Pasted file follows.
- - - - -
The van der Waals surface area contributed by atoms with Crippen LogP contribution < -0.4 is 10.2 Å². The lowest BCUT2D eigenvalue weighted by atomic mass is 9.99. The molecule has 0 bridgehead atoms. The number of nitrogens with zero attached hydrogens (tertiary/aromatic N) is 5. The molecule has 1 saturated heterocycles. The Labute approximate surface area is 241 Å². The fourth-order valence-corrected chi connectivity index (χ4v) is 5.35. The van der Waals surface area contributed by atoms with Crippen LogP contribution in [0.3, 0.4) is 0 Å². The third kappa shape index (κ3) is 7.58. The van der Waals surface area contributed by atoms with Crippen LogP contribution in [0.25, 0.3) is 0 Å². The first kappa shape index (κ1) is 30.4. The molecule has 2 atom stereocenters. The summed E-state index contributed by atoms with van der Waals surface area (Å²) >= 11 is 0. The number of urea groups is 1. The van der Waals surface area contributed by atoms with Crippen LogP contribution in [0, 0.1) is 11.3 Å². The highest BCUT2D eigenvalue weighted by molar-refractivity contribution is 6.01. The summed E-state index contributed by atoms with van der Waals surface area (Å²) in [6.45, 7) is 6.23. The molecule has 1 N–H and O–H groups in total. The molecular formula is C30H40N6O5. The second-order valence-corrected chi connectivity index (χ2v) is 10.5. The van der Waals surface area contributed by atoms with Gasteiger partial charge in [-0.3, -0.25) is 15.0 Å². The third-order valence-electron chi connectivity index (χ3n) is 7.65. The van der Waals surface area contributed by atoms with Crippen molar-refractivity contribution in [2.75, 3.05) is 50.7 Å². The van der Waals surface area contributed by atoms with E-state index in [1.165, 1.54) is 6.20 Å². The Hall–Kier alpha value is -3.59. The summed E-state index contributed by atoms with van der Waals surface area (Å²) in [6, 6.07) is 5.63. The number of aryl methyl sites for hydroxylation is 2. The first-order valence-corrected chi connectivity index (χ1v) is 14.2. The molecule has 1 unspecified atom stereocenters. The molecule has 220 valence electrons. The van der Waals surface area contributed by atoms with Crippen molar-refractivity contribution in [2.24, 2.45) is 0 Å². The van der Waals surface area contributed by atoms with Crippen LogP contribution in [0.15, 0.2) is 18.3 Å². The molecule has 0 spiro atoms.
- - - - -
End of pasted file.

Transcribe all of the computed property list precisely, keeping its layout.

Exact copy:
The van der Waals surface area contributed by atoms with Crippen LogP contribution < -0.4 is 10.2 Å². The lowest BCUT2D eigenvalue weighted by atomic mass is 9.99. The molecule has 0 bridgehead atoms. The number of nitrogens with zero attached hydrogens (tertiary/aromatic N) is 5. The molecule has 1 saturated heterocycles. The Labute approximate surface area is 241 Å². The fourth-order valence-corrected chi connectivity index (χ4v) is 5.35. The van der Waals surface area contributed by atoms with Crippen LogP contribution in [0.3, 0.4) is 0 Å². The third kappa shape index (κ3) is 7.58. The van der Waals surface area contributed by atoms with Crippen LogP contribution in [0.25, 0.3) is 0 Å². The first kappa shape index (κ1) is 30.4. The molecule has 2 atom stereocenters. The summed E-state index contributed by atoms with van der Waals surface area (Å²) >= 11 is 0. The number of urea groups is 1. The van der Waals surface area contributed by atoms with Crippen LogP contribution in [0, 0.1) is 11.3 Å². The highest BCUT2D eigenvalue weighted by molar-refractivity contribution is 6.01. The summed E-state index contributed by atoms with van der Waals surface area (Å²) in [6.45, 7) is 6.23. The molecule has 1 N–H and O–H groups in total. The molecular formula is C30H40N6O5. The second-order valence-corrected chi connectivity index (χ2v) is 10.5. The van der Waals surface area contributed by atoms with Gasteiger partial charge in [-0.3, -0.25) is 15.0 Å². The third-order valence-electron chi connectivity index (χ3n) is 7.65. The van der Waals surface area contributed by atoms with Crippen molar-refractivity contribution in [2.75, 3.05) is 50.7 Å². The van der Waals surface area contributed by atoms with E-state index in [1.165, 1.54) is 6.20 Å². The Hall–Kier alpha value is -3.59. The summed E-state index contributed by atoms with van der Waals surface area (Å²) in [6, 6.07) is 5.63. The number of aryl methyl sites for hydroxylation is 2. The first-order valence-corrected chi connectivity index (χ1v) is 14.2. The molecule has 1 unspecified atom stereocenters. The molecule has 220 valence electrons. The van der Waals surface area contributed by atoms with Crippen molar-refractivity contribution in [2.24, 2.45) is 0 Å². The van der Waals surface area contributed by atoms with Crippen LogP contribution in [0.15, 0.2) is 18.3 Å². The molecule has 0 spiro atoms.